According to the gospels, Jesus Christ spent a great deal of time talking about economics. I'm sure the things he said made a lot of people in his day feel very uncomfortable. Those same words make people feel uncomfortable today. Jesus Christ was also a bit unorthodox when it came to his observance of some Jewish traditions. This too made some people uncomfortable. Jesus Christ did more than reform the leadership of Israel. He replaced it! This, after all is said and done, is the reason why those in power had him killed. It made them feel very, very uncomfortable. Will we be like the scribes and Pharisees, who lashed out in the most wicked ways imaginable, to reclaim a fleeting sense of comfort that ultimately destroyed them in the end? Or will we be like the apostles who embraced that feeling of discomfort, and used it to do something good, turned themselves right side up, and transformed the history of planet earth? The choice is up to each and every one of us -- individually.

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Highly recommended by priests and catechists, "Catholicism for Protestants" is a Biblical explanation of Roman Catholic Christianity as told by Shane Schaetzel -- an Evangelical convert to the Catholic Church through Anglicanism.  The book is concise and formatted in an easy-to-read Question & Answer catechism style.  It addresses many of the common questions Protestants have about Catholicism. It is ideal for Protestants seeking more knowledge about the Catholic Church, and for Catholics seeking a quick refresher course on fundamental Catholic teaching. It's an excellent book for Catholics and Protestants alike!

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Comments

Pair O' Dimes said…
You remind me somewhat of myself with regard to my own journey back to the Catholic faith and the Church, only mine was different. I was actually raised Catholic but fell away at a young age, and only came back a few years later. Surprisingly, though, what made me uncomfortable (if I'm remembering correctly) wasn't so much that I had been wrong theologically as that I had been wrong morally: I was "pro-choice", pro-same sex "marriage", and pro-"ordination" of women, and determined to remain all those things, even as I was equally determined (once I concluded that Catholic Christianity was theologically true) NOT to be a "cafeteria Catholic". Eventually I realized how mistaken I had been, but it was difficult for a long time--I felt guilty, like I was betraying my gay friends, and yet I knew I could do nothing else.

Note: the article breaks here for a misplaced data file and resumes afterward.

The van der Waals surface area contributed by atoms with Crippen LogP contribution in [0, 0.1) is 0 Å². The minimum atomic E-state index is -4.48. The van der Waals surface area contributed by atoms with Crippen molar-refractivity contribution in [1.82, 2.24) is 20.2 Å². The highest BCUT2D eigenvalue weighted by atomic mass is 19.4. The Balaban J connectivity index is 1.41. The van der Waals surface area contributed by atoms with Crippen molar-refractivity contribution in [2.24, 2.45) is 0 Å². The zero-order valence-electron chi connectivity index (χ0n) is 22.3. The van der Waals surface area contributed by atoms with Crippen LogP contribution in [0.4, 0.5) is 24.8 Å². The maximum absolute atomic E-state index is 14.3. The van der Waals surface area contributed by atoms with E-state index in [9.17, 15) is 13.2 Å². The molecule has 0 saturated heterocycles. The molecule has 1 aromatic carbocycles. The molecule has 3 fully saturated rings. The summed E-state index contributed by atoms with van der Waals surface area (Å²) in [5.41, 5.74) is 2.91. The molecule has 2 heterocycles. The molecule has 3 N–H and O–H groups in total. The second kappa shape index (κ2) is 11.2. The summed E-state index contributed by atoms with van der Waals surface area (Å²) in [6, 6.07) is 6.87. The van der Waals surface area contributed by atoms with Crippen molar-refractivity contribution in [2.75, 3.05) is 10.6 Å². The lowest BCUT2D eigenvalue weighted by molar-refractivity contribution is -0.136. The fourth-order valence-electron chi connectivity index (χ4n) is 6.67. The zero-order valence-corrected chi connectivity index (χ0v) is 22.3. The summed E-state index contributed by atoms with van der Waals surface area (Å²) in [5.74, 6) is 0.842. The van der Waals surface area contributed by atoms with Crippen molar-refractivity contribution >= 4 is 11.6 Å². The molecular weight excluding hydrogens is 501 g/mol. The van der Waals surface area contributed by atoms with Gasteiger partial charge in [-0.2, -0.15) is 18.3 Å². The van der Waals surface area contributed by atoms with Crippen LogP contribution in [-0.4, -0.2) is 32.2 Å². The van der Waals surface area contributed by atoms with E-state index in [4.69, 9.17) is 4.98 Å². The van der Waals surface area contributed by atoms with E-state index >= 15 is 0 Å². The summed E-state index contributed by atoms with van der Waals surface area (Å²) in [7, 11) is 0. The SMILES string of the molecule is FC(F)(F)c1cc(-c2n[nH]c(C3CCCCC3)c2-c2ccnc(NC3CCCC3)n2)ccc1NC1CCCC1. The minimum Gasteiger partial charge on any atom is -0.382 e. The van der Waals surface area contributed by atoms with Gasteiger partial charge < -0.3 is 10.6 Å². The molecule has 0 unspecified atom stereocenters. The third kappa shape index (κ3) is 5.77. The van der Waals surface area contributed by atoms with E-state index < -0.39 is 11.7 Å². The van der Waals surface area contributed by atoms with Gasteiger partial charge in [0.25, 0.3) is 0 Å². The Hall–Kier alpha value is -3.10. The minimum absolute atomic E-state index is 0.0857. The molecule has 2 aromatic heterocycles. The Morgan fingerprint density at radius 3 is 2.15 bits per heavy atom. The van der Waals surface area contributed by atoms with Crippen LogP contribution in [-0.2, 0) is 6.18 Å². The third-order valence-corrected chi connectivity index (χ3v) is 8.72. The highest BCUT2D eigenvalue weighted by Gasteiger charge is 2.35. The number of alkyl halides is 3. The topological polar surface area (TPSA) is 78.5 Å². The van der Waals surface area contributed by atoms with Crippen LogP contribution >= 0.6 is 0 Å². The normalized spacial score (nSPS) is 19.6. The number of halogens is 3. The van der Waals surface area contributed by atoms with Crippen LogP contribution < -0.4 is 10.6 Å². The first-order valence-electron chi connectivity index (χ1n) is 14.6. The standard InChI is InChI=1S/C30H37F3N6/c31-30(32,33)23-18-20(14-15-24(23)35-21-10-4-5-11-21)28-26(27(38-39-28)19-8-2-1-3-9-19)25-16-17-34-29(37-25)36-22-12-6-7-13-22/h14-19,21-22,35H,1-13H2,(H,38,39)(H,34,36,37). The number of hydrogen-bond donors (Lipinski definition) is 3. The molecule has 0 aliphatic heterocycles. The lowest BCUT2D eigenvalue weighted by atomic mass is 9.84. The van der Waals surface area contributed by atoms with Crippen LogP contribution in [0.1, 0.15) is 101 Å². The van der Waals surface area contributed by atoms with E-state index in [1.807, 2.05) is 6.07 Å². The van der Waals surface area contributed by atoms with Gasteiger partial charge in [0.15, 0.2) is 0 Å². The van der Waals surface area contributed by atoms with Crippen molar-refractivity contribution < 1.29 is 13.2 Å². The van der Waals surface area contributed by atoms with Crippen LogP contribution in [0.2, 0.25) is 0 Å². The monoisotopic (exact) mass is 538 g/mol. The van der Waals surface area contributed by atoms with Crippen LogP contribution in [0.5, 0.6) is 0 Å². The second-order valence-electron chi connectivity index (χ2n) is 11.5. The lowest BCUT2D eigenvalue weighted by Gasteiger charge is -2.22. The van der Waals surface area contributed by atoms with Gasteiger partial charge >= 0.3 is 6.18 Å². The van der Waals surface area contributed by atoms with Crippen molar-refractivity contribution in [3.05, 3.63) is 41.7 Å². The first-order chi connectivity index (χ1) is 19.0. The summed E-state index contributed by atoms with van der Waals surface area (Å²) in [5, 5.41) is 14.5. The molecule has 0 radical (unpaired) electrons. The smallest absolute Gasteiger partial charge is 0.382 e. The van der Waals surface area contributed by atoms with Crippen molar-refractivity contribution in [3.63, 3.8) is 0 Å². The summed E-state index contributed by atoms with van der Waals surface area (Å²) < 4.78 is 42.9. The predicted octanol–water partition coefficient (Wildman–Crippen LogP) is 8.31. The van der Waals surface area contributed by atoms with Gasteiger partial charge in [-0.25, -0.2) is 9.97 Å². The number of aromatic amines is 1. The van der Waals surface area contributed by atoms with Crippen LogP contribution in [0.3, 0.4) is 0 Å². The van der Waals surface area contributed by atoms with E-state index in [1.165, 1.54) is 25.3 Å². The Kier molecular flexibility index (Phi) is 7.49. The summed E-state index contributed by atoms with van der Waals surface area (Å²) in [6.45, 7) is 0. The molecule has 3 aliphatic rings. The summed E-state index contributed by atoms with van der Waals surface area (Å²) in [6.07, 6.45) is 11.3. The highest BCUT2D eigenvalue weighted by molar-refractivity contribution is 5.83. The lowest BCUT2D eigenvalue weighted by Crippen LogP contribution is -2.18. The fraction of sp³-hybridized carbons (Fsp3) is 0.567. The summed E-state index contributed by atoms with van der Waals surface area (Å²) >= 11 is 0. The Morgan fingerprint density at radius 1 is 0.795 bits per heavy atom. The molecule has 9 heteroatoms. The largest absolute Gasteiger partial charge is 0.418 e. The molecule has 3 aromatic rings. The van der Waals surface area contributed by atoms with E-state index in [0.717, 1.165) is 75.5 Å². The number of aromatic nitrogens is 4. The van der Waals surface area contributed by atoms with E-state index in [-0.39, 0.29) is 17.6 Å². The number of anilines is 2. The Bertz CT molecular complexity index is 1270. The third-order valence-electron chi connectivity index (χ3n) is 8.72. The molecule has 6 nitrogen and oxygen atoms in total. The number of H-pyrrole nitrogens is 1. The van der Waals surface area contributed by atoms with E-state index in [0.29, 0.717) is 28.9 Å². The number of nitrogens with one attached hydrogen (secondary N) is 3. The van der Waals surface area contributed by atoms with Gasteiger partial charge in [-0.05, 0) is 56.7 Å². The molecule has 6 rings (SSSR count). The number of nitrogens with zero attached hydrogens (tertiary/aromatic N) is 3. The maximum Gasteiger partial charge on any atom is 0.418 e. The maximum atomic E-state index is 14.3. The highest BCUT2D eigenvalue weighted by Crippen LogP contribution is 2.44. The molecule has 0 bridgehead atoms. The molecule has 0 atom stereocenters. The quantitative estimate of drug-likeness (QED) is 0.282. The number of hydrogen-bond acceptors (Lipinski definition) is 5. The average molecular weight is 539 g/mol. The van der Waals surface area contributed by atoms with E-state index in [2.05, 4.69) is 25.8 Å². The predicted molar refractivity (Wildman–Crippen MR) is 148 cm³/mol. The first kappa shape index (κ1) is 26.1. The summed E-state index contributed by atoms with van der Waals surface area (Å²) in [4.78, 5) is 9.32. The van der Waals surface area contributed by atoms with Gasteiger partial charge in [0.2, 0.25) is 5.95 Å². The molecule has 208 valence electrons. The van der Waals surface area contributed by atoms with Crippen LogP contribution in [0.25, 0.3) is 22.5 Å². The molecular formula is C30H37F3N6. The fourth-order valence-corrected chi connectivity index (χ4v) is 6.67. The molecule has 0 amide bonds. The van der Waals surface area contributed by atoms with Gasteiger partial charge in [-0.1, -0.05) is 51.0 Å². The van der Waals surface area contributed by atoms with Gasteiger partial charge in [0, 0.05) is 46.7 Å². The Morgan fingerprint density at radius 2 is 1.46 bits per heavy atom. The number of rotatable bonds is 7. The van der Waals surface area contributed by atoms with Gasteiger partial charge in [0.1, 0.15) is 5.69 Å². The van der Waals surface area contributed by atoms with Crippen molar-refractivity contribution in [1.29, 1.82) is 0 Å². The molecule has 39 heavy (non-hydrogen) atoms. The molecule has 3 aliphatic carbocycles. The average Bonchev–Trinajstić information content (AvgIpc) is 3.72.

My discomfort has gotten stronger since, as I've been literally throwing away my entire past worldview and starting over with a brand-new one, rooted entirely in Catholic theology and morality plus logic and evidence, with no biases toward or against what the mainstream does or doesn't take seriously at this time. The irony is that the most outrageous claims possible are made by the Catholic faith (creation ex nihilo, the Incarnation, the Resurrection, the Real Presence of Jesus Christ in the Eucharist), yet how much more of a reaction would you get if you say you're a monarchist, say, than if you say you're Catholic? Especially if you're American, which I am (Nevadan)? I don't even know how many Catholics are monarchists anymore, and yet that was the norm once.

Not unlike what you said in your blog entry, I feel like I've stepped through the looking glass and found out I was on the wrong side the whole time. I'm not entirely sure what to do with it, but I believe now more than ever that I have a clear idea of what God made me for, and so I'm in the process of pursuing that now. I welcome any prayers from you in that regard. God bless you, and if I don't get to talk to you again in the meanwhile, Merry Christmas!
Pair O' Dimes said…
Excuse me! I know this isn't all that important but I made a mistake in the above comment: I meant to say I only returned to the Church a few years ago, not a few years after falling away--it was considerably longer than that.